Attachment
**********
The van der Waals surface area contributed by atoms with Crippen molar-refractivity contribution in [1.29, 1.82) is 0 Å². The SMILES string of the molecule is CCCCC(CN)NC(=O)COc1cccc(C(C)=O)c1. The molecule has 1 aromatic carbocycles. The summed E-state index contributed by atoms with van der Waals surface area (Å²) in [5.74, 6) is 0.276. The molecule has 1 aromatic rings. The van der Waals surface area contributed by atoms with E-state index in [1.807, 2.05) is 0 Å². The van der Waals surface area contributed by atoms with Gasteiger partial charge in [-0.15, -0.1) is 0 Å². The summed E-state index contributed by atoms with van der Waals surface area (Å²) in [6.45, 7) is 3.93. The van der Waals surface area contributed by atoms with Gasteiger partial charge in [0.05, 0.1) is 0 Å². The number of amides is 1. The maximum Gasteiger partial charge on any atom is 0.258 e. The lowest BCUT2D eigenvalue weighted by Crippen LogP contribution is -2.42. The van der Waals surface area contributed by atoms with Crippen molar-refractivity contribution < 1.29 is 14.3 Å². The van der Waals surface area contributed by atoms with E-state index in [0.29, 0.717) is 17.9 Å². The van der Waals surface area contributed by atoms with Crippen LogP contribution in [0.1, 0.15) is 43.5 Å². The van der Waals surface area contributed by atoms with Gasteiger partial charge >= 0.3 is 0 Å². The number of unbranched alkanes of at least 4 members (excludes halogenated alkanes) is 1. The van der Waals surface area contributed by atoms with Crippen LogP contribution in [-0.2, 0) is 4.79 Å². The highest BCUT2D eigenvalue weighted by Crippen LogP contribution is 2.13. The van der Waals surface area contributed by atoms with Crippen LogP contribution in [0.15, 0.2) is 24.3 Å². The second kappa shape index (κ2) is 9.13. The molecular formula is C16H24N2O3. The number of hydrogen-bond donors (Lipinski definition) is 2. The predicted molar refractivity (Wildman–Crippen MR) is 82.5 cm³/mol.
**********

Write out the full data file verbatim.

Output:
The van der Waals surface area contributed by atoms with Crippen molar-refractivity contribution in [1.29, 1.82) is 0 Å². The SMILES string of the molecule is CCCCC(CN)NC(=O)COc1cccc(C(C)=O)c1. The molecule has 1 aromatic carbocycles. The summed E-state index contributed by atoms with van der Waals surface area (Å²) in [5.74, 6) is 0.276. The molecule has 1 aromatic rings. The van der Waals surface area contributed by atoms with E-state index in [1.807, 2.05) is 0 Å². The van der Waals surface area contributed by atoms with Gasteiger partial charge in [-0.15, -0.1) is 0 Å². The summed E-state index contributed by atoms with van der Waals surface area (Å²) in [6.45, 7) is 3.93. The van der Waals surface area contributed by atoms with Gasteiger partial charge in [0.05, 0.1) is 0 Å². The number of amides is 1. The maximum Gasteiger partial charge on any atom is 0.258 e. The lowest BCUT2D eigenvalue weighted by Crippen LogP contribution is -2.42. The van der Waals surface area contributed by atoms with Crippen molar-refractivity contribution < 1.29 is 14.3 Å². The van der Waals surface area contributed by atoms with E-state index in [0.29, 0.717) is 17.9 Å². The van der Waals surface area contributed by atoms with Crippen LogP contribution in [0.1, 0.15) is 43.5 Å². The van der Waals surface area contributed by atoms with Gasteiger partial charge >= 0.3 is 0 Å². The number of unbranched alkanes of at least 4 members (excludes halogenated alkanes) is 1. The van der Waals surface area contributed by atoms with Crippen LogP contribution in [-0.2, 0) is 4.79 Å². The highest BCUT2D eigenvalue weighted by Crippen LogP contribution is 2.13. The van der Waals surface area contributed by atoms with Crippen LogP contribution in [0.15, 0.2) is 24.3 Å². The second kappa shape index (κ2) is 9.13. The molecular formula is C16H24N2O3. The number of hydrogen-bond donors (Lipinski definition) is 2. The predicted molar refractivity (Wildman–Crippen MR) is 82.5 cm³/mol.